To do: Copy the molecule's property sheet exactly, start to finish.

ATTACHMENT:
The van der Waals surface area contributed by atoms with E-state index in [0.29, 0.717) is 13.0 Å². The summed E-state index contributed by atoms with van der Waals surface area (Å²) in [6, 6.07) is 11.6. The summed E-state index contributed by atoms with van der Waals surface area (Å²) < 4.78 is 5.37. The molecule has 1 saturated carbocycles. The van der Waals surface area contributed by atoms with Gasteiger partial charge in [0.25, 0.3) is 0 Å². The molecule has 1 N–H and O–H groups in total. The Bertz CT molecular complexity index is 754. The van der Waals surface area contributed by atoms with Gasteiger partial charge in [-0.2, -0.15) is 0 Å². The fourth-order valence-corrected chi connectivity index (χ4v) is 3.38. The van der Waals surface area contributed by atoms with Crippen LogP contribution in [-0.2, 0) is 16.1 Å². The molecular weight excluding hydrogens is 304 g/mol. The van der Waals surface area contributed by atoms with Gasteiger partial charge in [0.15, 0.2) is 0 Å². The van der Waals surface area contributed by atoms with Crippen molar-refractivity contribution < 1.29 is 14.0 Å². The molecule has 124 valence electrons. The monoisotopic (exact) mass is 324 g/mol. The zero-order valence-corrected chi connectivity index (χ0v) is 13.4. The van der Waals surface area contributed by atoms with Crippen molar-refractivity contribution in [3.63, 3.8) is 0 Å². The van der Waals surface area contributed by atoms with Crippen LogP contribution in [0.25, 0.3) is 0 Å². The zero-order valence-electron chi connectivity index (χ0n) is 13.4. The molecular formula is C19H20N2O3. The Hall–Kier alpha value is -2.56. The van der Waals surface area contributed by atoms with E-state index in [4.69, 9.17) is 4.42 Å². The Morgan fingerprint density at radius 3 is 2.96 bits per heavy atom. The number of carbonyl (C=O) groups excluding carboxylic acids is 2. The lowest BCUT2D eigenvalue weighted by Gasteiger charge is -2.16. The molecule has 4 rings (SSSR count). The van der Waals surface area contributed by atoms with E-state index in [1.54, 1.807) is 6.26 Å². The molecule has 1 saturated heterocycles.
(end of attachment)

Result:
The van der Waals surface area contributed by atoms with E-state index in [0.29, 0.717) is 13.0 Å². The summed E-state index contributed by atoms with van der Waals surface area (Å²) in [6, 6.07) is 11.6. The summed E-state index contributed by atoms with van der Waals surface area (Å²) < 4.78 is 5.37. The molecule has 1 saturated carbocycles. The van der Waals surface area contributed by atoms with Gasteiger partial charge in [0.25, 0.3) is 0 Å². The molecule has 1 N–H and O–H groups in total. The Bertz CT molecular complexity index is 754. The van der Waals surface area contributed by atoms with Gasteiger partial charge in [-0.2, -0.15) is 0 Å². The fourth-order valence-corrected chi connectivity index (χ4v) is 3.38. The van der Waals surface area contributed by atoms with Crippen LogP contribution in [-0.2, 0) is 16.1 Å². The molecular weight excluding hydrogens is 304 g/mol. The van der Waals surface area contributed by atoms with Gasteiger partial charge in [0.15, 0.2) is 0 Å². The van der Waals surface area contributed by atoms with Crippen molar-refractivity contribution < 1.29 is 14.0 Å². The molecule has 124 valence electrons. The monoisotopic (exact) mass is 324 g/mol. The zero-order valence-corrected chi connectivity index (χ0v) is 13.4. The van der Waals surface area contributed by atoms with Crippen molar-refractivity contribution in [3.63, 3.8) is 0 Å². The van der Waals surface area contributed by atoms with Crippen LogP contribution in [0.25, 0.3) is 0 Å². The zero-order valence-electron chi connectivity index (χ0n) is 13.4. The molecular formula is C19H20N2O3. The Hall–Kier alpha value is -2.56. The van der Waals surface area contributed by atoms with E-state index in [4.69, 9.17) is 4.42 Å². The Morgan fingerprint density at radius 3 is 2.96 bits per heavy atom. The number of carbonyl (C=O) groups excluding carboxylic acids is 2. The lowest BCUT2D eigenvalue weighted by Gasteiger charge is -2.16. The molecule has 4 rings (SSSR count). The van der Waals surface area contributed by atoms with E-state index in [1.54, 1.807) is 6.26 Å². The molecule has 1 saturated heterocycles.